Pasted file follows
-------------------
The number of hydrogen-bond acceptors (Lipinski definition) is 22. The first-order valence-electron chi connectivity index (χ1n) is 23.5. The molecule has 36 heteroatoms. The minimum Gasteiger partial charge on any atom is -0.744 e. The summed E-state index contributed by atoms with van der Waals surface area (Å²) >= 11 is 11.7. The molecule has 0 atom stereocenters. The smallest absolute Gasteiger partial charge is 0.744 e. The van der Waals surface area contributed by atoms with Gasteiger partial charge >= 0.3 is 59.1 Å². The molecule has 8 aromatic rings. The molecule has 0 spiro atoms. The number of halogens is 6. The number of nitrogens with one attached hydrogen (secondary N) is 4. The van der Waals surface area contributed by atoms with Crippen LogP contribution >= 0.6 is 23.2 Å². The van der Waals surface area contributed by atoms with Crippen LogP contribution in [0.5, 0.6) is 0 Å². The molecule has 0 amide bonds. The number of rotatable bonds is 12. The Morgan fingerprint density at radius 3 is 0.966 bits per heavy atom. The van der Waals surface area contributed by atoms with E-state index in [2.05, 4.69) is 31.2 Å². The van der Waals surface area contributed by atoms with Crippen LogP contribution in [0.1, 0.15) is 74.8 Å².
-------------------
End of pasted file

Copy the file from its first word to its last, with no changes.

The number of hydrogen-bond acceptors (Lipinski definition) is 22. The first-order valence-electron chi connectivity index (χ1n) is 23.5. The molecule has 36 heteroatoms. The minimum Gasteiger partial charge on any atom is -0.744 e. The summed E-state index contributed by atoms with van der Waals surface area (Å²) >= 11 is 11.7. The molecule has 0 atom stereocenters. The smallest absolute Gasteiger partial charge is 0.744 e. The van der Waals surface area contributed by atoms with Gasteiger partial charge >= 0.3 is 59.1 Å². The molecule has 8 aromatic rings. The molecule has 0 spiro atoms. The number of halogens is 6. The number of nitrogens with one attached hydrogen (secondary N) is 4. The van der Waals surface area contributed by atoms with Crippen LogP contribution >= 0.6 is 23.2 Å². The van der Waals surface area contributed by atoms with Crippen LogP contribution in [0.5, 0.6) is 0 Å². The molecule has 0 amide bonds. The number of rotatable bonds is 12. The Morgan fingerprint density at radius 3 is 0.966 bits per heavy atom. The van der Waals surface area contributed by atoms with E-state index in [2.05, 4.69) is 31.2 Å². The van der Waals surface area contributed by atoms with Crippen LogP contribution in [0.1, 0.15) is 74.8 Å².